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The Vickers Supermarine Spitfire

Discussion in 'The Spitfire' started by Jim, Feb 17, 2007.

  1. Jim

    Jim New Member

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    The Spitfire-The World's Finest Fighter
    In all the annals of aerial warfare no finer fighter aeroplane ever existed than the Supermarine Spitfire. Here Mr Grenville Manton describes their capacities in October 1940.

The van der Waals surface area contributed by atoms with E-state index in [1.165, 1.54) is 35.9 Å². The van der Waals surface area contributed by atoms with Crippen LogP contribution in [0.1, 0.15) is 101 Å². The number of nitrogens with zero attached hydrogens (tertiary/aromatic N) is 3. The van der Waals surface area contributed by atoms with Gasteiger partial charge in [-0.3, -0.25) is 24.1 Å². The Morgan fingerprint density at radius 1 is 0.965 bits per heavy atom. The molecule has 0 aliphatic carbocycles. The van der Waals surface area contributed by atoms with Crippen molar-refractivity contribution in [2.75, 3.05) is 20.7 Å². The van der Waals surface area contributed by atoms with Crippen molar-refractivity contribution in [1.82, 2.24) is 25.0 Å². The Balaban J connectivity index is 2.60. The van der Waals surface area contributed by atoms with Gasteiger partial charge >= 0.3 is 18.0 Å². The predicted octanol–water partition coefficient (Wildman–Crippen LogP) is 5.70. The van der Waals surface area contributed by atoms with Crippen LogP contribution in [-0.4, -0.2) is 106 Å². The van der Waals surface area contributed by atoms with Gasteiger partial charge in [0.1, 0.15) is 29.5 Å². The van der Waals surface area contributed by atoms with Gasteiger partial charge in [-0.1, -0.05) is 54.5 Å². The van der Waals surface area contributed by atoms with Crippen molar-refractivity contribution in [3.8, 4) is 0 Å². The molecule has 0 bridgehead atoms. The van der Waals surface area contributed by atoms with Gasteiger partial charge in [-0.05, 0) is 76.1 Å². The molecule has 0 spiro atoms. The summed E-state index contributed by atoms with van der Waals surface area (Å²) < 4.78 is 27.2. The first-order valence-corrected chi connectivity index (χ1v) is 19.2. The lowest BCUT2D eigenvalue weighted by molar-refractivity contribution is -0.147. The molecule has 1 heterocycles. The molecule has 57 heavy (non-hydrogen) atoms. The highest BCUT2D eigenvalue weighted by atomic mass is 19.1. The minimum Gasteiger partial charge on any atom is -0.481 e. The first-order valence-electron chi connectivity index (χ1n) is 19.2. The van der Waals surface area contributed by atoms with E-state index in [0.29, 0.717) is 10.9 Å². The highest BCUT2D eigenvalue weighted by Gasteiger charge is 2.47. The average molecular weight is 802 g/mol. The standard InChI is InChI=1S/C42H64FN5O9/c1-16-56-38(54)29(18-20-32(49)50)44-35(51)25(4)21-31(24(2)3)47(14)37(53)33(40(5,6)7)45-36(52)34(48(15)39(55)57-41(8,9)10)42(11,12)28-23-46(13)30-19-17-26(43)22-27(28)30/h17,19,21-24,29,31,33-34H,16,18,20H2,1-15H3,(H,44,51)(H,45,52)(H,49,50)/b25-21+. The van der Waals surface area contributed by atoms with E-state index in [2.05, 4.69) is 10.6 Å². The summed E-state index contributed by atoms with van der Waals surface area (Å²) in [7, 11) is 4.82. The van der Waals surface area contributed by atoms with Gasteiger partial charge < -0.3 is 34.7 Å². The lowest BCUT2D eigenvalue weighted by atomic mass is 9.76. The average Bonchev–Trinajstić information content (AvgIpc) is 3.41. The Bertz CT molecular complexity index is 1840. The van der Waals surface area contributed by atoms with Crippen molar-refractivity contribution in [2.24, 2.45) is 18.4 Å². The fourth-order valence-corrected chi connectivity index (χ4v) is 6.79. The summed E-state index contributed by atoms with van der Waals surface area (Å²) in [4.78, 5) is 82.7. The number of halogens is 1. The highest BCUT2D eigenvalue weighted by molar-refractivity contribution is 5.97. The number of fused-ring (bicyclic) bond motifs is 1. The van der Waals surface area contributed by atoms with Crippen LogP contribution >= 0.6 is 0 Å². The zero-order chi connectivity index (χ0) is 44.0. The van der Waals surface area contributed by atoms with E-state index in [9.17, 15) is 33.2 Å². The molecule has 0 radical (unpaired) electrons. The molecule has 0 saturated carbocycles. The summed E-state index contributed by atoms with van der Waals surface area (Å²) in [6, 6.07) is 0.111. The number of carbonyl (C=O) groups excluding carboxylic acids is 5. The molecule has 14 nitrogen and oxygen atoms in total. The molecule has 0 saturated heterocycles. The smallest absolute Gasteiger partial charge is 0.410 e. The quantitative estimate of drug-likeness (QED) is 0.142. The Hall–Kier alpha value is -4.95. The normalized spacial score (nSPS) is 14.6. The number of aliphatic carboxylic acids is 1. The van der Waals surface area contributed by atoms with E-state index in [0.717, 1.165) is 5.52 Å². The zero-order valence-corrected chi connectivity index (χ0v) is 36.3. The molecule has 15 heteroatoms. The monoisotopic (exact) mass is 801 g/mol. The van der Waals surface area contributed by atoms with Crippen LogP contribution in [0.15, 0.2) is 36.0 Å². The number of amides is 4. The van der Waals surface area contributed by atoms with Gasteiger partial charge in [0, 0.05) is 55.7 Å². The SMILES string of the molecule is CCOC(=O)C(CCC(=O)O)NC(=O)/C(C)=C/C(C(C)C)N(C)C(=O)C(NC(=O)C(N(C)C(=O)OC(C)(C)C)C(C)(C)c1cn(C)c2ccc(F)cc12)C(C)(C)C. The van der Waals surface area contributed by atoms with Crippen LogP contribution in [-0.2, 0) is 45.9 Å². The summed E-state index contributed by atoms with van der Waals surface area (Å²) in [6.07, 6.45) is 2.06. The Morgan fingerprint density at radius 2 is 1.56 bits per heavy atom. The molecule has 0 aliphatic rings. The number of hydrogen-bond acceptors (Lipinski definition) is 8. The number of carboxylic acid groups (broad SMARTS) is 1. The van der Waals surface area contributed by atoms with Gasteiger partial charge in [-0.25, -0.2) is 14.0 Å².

The unremitting havoc the Spitfires and their pilots have poured into the enemy, the terrible toll they have taken of Messerschmitts, Heinkels and Dornier’s in a few brief but breathless months, have aroused the admiration of the civilized world. And a fearful respect is held by Nazi airmen for that sleek, pugnacious monoplane. Yet though no German fighter can compare with the Spitfire it is not a recently evolved machine, but something of a veteran. Back in 1936 the prototype powered with a Rolls-Royce Merlin engine of 1,030 hp. first appeared. Its designer was the late Mr R J Mitchell, whose brilliance and genius resulted in those wonderful Schneider Trophy racing seaplanes, the S.5 and S.6. In a way the Spitfire is a descendant of those machines and its success is a legacy of the triumphs of its predecessors which were built specially for the Schneider contests thirteen years ago. In its design and appearance the Spitfire is perfectly orthodox. There is nothing freakish or unusual about it. It looks what it is, a beautifully proportioned, clean-lined monoplane. It is of stressed skin construction with a cantilever wing covered with alloy sheet. The tail unit, too, is cantilever, and with the exception of the rudder and elevators, which are covered with fabric, the covering is of aluminium alloy sheet. The fuselage is built of metal, the framework being covered with an alloy skin which is attached with flush rivets to give a completely smooth surface. As on all modern fighting planes, the undercarriage is of the retractable type, the wheels and legs being tucked away into the underside of the wings when the machine is in flight. The retraction is controlled by an hydraulic system and there is also an emergency hand device. Housed in the Spitfire's forbidding nose is its Rolls-Royce Merlin 12-cylinder Vee liquid cooled engine of 1,250 hp. The radiator is of special design and is housed in a duct beneath the starboard wing. The motor drives a Rotol three blade controllable pitch airscrew, the hub of which is fitted with a spinner. In front of the pilot are two petrol tanks, which together hold 85 gallons.